At first glance, there is nothing very unusual about Muhammad Asif Umrani. A resident of Rojhan city located in Pakistan’s eastern Punjab province, he is expectantly awaiting the birth of his first child, barely a year after his wedding day.
Ever since giving birth to a stillborn baby 15 years ago, Mary*, a peasant farmer from Mubende District in central Uganda, has continuously leaked urine.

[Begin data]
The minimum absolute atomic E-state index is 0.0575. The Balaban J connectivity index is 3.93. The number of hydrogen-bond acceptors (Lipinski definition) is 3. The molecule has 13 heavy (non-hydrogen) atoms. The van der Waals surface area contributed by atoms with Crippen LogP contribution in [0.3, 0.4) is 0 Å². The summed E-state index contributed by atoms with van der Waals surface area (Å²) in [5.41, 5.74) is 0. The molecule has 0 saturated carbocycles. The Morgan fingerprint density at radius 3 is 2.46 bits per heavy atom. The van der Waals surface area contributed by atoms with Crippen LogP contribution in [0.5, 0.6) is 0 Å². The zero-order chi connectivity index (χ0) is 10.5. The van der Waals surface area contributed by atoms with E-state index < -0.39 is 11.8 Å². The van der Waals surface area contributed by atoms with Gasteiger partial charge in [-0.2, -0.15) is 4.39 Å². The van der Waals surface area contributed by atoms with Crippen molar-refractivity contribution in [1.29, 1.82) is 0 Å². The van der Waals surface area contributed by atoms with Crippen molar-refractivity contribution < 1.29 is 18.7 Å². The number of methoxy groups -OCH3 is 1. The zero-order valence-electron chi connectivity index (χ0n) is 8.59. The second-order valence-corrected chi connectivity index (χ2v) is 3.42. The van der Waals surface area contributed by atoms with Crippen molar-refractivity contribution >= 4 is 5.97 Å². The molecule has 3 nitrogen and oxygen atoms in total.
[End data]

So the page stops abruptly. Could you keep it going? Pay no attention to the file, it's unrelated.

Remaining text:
Sherhshah Syed is a highly qualified doctor and president of the prestigious Pakistan National Forum on Women’s Health (PNFWH) but his income does not match his qualifications.
In Afghanistan, the maternal mortality rate is on the rise; hospitals are filling up with anaemic women and girls; and in over 200 districts, high schools are devoid of even a single female pupil. These issues are not unrelated - they are all products of a grave social problem in this country of 35 million people: early child marriages.